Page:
1.   Environmentalists take a pessimistic view of the world for a number of reasons.
  2.   Data on the Earth’s natural resources has only been collected since 1972.
  3.   The number of starving people in the world has increased in recent years.
  4.   Extinct species are being replaced by new species.
  5.  Some pollution problems have been correctly linked to industrialization.
  6.   It would be best to attempt to slow down economic growth.

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Questions 7-11

Choose the correct letter. A, B. C or D.

Write your answers in boxes 7-11 on your answer sheet.

Guidelines/Tip for Answering These Types of Questions: Candidates have to choose the right answer from the list of options provided. To answer these questions, read the passage carefully before making a choice.

7.   What aspect of scientific research does the writer express concern about in paragraph 4?

  1. the need to produce results
  2. the lack of financial support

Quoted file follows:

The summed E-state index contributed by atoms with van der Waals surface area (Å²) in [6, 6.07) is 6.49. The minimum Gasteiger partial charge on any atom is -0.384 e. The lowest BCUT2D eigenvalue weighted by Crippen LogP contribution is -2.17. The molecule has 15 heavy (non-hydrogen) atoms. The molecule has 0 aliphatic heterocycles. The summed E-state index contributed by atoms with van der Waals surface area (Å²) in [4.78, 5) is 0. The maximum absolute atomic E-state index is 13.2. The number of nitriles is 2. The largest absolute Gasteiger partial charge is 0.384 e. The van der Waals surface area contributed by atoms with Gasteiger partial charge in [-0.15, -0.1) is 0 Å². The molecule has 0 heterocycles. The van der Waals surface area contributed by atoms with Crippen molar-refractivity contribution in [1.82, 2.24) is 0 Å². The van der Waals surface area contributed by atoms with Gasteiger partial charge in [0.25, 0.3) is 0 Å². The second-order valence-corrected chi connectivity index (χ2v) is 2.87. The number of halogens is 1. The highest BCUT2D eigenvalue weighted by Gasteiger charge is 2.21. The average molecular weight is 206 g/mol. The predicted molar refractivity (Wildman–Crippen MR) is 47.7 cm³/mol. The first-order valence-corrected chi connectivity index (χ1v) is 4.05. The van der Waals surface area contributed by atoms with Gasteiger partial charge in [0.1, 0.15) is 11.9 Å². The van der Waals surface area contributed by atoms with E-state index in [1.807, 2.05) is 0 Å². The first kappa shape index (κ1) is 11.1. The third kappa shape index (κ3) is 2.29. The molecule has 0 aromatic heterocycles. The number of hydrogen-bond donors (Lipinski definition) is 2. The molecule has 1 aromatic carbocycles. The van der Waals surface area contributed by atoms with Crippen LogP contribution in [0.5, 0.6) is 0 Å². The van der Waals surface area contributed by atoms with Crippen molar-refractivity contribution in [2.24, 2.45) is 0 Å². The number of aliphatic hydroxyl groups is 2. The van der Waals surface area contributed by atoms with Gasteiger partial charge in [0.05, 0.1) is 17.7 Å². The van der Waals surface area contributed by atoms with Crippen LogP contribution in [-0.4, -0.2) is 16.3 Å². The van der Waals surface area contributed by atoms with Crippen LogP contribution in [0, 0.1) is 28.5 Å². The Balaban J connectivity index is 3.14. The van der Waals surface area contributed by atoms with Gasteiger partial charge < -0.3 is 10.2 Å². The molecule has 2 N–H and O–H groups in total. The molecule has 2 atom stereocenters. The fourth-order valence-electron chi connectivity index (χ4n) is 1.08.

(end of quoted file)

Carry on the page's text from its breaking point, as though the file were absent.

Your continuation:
3. the selection of areas to research
  4. the desire to solve every research problem

8.  The writer quotes from the Worldwide Fund for Nature to illustrate how

  1. influential the mass media can be.
  2. effective environmental groups can be.
  3. the mass media can help groups raise funds.
  4. environmental groups can exaggerate their claims.

9.   What is the writer’s main point about lobby groups in paragraph 6?

  1. Some are more active than others.
  2. Some are better organized than others.
  3. Some receive more criticism than others.
  4. Some support more important issues than others.

10. The writer suggests that newspapers print items that are intended to

  1. educate readers.